Justin Verlander says Seahawk Richard Sherman would get a “high and tight fastball” if he played baseball

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The Seattle Seahawks punched their ticket to the Super Bowl tonight thanks in part to some great defense by cornerback Richard Sherman. Sherman broke up a pass from San Francisco 49ers quarterback Colin Kaepernick, then had one of the most interesting post-game interviews you’ll ever find.

Shouting at the top of his lungs, ostensibly because the stadium was so loud, Sherman said to reporter Erin Andrews, “I’m the best corner in the game. When you try me with a sorry receiver like [Michael] Crabtree, that’s the result you’re going to get. Don’t you ever talk about me!” Andrews followed up, asking Sherman who was talking about him. Sherman replied, “Crabtree. Don’t you open your mouth about the best.”

The interview garnered some mixed reactions, including some from baseball’s premier players. Injured Mets ace Matt Harvey tweeted that the interview convinced him to root for the Denver Broncos in the Super Bowl. Tigers ace Justin Verlander was a bit more direct with his feelings:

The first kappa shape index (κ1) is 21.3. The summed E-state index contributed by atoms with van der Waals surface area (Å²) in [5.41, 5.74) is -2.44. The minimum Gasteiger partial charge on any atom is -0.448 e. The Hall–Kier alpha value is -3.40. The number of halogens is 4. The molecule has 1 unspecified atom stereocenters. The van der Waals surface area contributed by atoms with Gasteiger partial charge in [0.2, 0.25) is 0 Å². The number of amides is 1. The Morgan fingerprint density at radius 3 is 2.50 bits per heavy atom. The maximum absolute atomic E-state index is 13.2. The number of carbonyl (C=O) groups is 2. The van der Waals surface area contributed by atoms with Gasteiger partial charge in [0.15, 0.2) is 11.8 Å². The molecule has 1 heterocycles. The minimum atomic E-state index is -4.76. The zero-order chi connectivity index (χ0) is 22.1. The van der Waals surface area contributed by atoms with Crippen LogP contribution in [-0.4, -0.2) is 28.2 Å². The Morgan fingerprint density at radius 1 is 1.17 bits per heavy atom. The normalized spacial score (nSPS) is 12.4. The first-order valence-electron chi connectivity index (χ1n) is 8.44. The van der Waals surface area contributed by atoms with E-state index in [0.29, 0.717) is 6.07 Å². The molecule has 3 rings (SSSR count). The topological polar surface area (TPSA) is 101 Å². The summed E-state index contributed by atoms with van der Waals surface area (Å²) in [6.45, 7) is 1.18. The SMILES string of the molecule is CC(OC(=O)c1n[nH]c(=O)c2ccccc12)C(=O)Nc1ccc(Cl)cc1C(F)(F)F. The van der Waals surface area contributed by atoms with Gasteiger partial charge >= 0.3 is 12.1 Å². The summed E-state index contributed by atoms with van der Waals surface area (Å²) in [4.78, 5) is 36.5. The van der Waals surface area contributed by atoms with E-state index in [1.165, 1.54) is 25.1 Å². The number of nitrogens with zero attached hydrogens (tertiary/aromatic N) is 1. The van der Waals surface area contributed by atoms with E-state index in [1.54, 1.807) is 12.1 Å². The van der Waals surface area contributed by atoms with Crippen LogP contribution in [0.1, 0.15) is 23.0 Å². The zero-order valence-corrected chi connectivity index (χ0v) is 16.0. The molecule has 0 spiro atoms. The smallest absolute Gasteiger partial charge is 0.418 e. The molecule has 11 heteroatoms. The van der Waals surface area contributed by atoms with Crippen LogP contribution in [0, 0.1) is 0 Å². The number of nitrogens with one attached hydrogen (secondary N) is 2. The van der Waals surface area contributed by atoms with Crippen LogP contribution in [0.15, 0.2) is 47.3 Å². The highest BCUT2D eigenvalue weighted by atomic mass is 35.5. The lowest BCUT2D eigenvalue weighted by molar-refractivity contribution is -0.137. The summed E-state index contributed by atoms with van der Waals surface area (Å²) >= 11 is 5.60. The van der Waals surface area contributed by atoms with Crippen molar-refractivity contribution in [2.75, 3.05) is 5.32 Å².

Threatening to risk an opponent’s health and career with a “high and tight fastball” is far worse than being cocky in an interview.

Verlander has cooled down on throwing at hitters as he has matured. After hitting a league-leading 19 in 2007 and 14 in ’08, Verlander has hit a total of 24 over his last five seasons, including just four in 2013.

Rob Manfred to get a five-year contract extension today

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The owners meetings are going on down in Atlanta this week. Unlike a lot of gatherings of baseball dignitaries, we tend not to get much news out of them, however. We know the owners do things like light cigars with $100 bills and, I dunno, play games of chess on human-sized chess boards with lower-level front office employees as the game pieces, but otherwise they tend to be quiet events.

There will be some news out of Atlanta later this morning, though: Commissioner Rob Manfred will be given a five-year contract extension. The vote, Bob Nightengale reports, is expected to be unanimous.

Manfred, 60, has held the job since January 2015. Major League Baseball has achieved record revenues during his tenure and his team landed a very owner-friendly Collective Bargaining Agreement on his watch. In light of that there was zero question that he was going to be re-upped.